Next week is National Travel and Tourism Week, and it couldn't come at a better time.

A principal purpose of this annual commemoration is to give travel professionals an opportunity to get in front of their local communities, civic leaders and elected officials and remind them that travel is an economic activity with a capital E.

Travel in all its forms -- including tourism, business travel, meetings, conventions and travel for entertainment and sporting events -- brings visitors, which means commerce, jobs and tax revenue.

The U.S. Travel Association summed it up nicely in this year's slogan: Travel Matters.

Within the travel industry, of course, we all know that. Outside the travel industry, people need to be reminded -- particularly in a recession and amid a heightened awareness that travel can sometimes magnify the risks of modern life to the point that they become unbearable.

On May 12, they will get a reminder in the form of local rallies organized by convention and visitors bureaus and other travel organizations in 30 or so cities, ranging from Seattle to Miami and points between, such as Green Bay, Wis.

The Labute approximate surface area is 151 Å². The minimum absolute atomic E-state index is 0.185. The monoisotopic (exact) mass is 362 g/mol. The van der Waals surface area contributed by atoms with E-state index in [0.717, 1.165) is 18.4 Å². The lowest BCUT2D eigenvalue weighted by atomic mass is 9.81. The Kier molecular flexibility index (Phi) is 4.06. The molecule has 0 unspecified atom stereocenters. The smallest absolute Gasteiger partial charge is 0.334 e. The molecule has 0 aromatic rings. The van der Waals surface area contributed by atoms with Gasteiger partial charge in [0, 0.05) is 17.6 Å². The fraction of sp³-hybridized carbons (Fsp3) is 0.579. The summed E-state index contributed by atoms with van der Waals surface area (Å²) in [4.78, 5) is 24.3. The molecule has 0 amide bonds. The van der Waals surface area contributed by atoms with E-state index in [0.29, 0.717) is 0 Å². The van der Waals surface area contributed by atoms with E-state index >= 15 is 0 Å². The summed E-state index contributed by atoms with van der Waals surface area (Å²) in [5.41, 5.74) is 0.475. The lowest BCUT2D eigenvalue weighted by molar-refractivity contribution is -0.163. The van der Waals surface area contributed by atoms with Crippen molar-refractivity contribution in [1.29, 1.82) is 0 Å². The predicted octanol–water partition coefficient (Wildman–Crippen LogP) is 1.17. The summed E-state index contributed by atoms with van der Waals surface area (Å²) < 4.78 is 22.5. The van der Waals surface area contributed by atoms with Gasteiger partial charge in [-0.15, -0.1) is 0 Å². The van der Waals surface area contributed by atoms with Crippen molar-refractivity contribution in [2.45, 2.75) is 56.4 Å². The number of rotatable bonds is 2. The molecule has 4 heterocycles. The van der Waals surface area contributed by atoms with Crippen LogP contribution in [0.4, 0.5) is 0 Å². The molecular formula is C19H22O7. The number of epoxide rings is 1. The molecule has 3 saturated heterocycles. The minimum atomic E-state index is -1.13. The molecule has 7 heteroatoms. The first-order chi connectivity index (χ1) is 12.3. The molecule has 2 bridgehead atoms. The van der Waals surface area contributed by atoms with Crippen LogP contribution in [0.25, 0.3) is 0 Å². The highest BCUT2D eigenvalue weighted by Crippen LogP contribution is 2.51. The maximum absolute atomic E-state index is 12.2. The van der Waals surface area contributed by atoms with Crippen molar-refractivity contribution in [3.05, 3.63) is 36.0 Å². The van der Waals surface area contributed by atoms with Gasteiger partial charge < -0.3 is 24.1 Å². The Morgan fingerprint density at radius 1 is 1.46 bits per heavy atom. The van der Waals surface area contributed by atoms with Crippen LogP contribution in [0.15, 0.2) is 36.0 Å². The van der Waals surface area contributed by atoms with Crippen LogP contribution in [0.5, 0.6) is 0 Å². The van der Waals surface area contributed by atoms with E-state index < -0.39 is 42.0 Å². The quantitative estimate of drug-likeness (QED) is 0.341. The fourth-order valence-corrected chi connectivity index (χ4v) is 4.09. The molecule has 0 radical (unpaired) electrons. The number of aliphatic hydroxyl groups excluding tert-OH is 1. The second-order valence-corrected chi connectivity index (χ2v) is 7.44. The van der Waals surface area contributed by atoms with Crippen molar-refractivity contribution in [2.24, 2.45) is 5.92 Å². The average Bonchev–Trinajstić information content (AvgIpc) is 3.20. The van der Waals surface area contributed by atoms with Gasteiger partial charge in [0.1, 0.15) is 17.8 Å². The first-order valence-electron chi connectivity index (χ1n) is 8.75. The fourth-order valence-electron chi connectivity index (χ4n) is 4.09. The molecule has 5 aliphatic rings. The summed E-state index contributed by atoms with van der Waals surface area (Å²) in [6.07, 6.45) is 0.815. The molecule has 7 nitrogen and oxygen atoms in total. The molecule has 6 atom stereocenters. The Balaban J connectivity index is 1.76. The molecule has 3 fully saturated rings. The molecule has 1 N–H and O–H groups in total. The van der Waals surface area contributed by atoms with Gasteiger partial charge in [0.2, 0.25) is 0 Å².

Organizers in these locations are urging travel companies and their employees to show up and speak up. We second the motion, because it works.

U.S. Travel's template for Travel Rally Day is based on the experience of Spokane, Wash., where the convention and visitors bureau organized a rally to support U.S. Travel's "Meetings Mean Business" campaign, aimed at counteracting the backlash against business meetings.

The Spokane Regional CVB had hard data that the region hosted 162 conventions, meetings and events last year that generated an economic impact of $200 million, and it felt it needed to protect that business.

At an out-of pocket cost of $781, the CVB collared the mayor and a few other important people and organized a brief event in March to make the case that "meetings mean business." It was over in a half-hour, and it only drew 200 attendees, but they included local media.

The CVB figures that it generated the equivalent of $86,507 worth of media exposure with 675,000 impressions. In public relations terms, that's a pretty good return on $781. Multiply all of that by 30 cities and the result is this: Travel matters.

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